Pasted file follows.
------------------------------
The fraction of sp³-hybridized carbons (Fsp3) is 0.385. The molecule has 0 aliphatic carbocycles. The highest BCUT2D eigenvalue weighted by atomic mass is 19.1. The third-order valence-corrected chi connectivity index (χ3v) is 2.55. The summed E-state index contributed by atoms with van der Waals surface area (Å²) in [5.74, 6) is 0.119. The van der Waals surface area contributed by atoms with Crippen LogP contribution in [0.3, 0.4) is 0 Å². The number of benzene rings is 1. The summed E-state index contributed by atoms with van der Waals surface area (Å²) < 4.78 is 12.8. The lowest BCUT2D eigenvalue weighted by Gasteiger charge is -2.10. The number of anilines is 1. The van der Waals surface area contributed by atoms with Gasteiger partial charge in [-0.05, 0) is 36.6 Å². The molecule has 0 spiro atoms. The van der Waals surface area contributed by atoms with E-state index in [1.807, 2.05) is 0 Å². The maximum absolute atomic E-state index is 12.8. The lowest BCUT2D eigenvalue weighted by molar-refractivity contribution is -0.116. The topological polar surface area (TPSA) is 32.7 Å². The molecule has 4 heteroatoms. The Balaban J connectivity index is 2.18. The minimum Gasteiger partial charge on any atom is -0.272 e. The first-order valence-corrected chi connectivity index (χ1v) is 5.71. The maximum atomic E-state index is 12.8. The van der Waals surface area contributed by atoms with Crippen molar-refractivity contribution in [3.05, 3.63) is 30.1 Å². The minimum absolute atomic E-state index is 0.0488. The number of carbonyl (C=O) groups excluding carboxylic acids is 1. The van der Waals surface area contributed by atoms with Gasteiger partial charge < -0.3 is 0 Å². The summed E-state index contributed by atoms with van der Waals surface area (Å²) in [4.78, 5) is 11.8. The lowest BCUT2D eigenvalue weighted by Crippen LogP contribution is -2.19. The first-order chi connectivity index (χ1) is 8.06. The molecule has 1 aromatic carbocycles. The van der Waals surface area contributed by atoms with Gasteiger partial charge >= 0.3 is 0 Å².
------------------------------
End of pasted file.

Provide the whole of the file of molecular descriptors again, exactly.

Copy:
The fraction of sp³-hybridized carbons (Fsp3) is 0.385. The molecule has 0 aliphatic carbocycles. The highest BCUT2D eigenvalue weighted by atomic mass is 19.1. The third-order valence-corrected chi connectivity index (χ3v) is 2.55. The summed E-state index contributed by atoms with van der Waals surface area (Å²) in [5.74, 6) is 0.119. The van der Waals surface area contributed by atoms with Crippen LogP contribution in [0.3, 0.4) is 0 Å². The number of benzene rings is 1. The summed E-state index contributed by atoms with van der Waals surface area (Å²) < 4.78 is 12.8. The lowest BCUT2D eigenvalue weighted by Gasteiger charge is -2.10. The number of anilines is 1. The van der Waals surface area contributed by atoms with Gasteiger partial charge in [-0.05, 0) is 36.6 Å². The molecule has 0 spiro atoms. The van der Waals surface area contributed by atoms with E-state index in [1.807, 2.05) is 0 Å². The maximum absolute atomic E-state index is 12.8. The lowest BCUT2D eigenvalue weighted by molar-refractivity contribution is -0.116. The topological polar surface area (TPSA) is 32.7 Å². The molecule has 4 heteroatoms. The Balaban J connectivity index is 2.18. The minimum Gasteiger partial charge on any atom is -0.272 e. The first-order valence-corrected chi connectivity index (χ1v) is 5.71. The maximum atomic E-state index is 12.8. The van der Waals surface area contributed by atoms with Crippen molar-refractivity contribution in [3.05, 3.63) is 30.1 Å². The minimum absolute atomic E-state index is 0.0488. The number of carbonyl (C=O) groups excluding carboxylic acids is 1. The van der Waals surface area contributed by atoms with Gasteiger partial charge < -0.3 is 0 Å². The summed E-state index contributed by atoms with van der Waals surface area (Å²) in [4.78, 5) is 11.8. The lowest BCUT2D eigenvalue weighted by Crippen LogP contribution is -2.19. The first-order chi connectivity index (χ1) is 8.06. The molecule has 1 aromatic carbocycles. The van der Waals surface area contributed by atoms with Gasteiger partial charge >= 0.3 is 0 Å².